The system and method of the present disclosure may be implemented and run on a general-purpose computer or special-purpose computer system. The computer system may be any type of known or will be known systems and may typically include a processor, memory device, a storage device, input/output devices, internal buses, and/or a communications interface for communicating with other computer systems in conjunction with communication hardware and software, etc.

The terms “computer system” and “computer network” as may be used in the present application may include a variety of combinations of fixed and/or portable computer hardware, software, peripherals, and storage devices. The computer system may include a plurality of individual components that are networked or otherwise linked to perform collaboratively, or may include one or more stand-alone components. The hardware and software components of the computer system of the present application may include and may be included within fixed and portable devices such as desktop, laptop, server. A module may be a component of a device, software, program, or system that implements some “functionality”, which can be embodied as software, hardware, firmware, electronic circuitry, or etc.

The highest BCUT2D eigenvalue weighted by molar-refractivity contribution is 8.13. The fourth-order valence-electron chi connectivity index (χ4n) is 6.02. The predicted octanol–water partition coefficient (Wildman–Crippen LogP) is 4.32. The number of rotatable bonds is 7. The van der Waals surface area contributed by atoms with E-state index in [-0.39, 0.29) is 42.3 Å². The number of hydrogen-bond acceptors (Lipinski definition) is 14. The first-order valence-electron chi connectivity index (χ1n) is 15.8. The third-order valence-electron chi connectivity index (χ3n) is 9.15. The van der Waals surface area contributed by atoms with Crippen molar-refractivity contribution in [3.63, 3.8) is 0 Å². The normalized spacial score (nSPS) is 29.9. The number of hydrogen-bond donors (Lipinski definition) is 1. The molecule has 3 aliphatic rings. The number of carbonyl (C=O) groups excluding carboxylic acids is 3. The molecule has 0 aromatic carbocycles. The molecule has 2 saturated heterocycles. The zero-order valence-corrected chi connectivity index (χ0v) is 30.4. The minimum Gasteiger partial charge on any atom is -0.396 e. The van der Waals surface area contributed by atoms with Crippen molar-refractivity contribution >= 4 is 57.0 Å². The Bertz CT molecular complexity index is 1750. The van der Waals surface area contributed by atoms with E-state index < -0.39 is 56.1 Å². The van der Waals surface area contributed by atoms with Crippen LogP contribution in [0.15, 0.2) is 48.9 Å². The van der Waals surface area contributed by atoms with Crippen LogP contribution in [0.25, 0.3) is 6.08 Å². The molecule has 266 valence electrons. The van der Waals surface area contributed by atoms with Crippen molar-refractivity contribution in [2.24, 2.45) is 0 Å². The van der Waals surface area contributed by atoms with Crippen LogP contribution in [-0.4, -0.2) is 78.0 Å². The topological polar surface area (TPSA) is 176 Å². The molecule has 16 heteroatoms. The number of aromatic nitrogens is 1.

The embodiments described above are illustrative examples and it should not be construed that the present invention is limited to these particular embodiments. Thus, various changes and modifications may be effected by one skilled in the art without departing from the spirit or scope of the invention as defined in the appended claims.

Claims (20)

I claim:
1. A computer-implemented method for estimating effectiveness of a distribution or dispensing plan of emergency supplies during disaster events, comprising: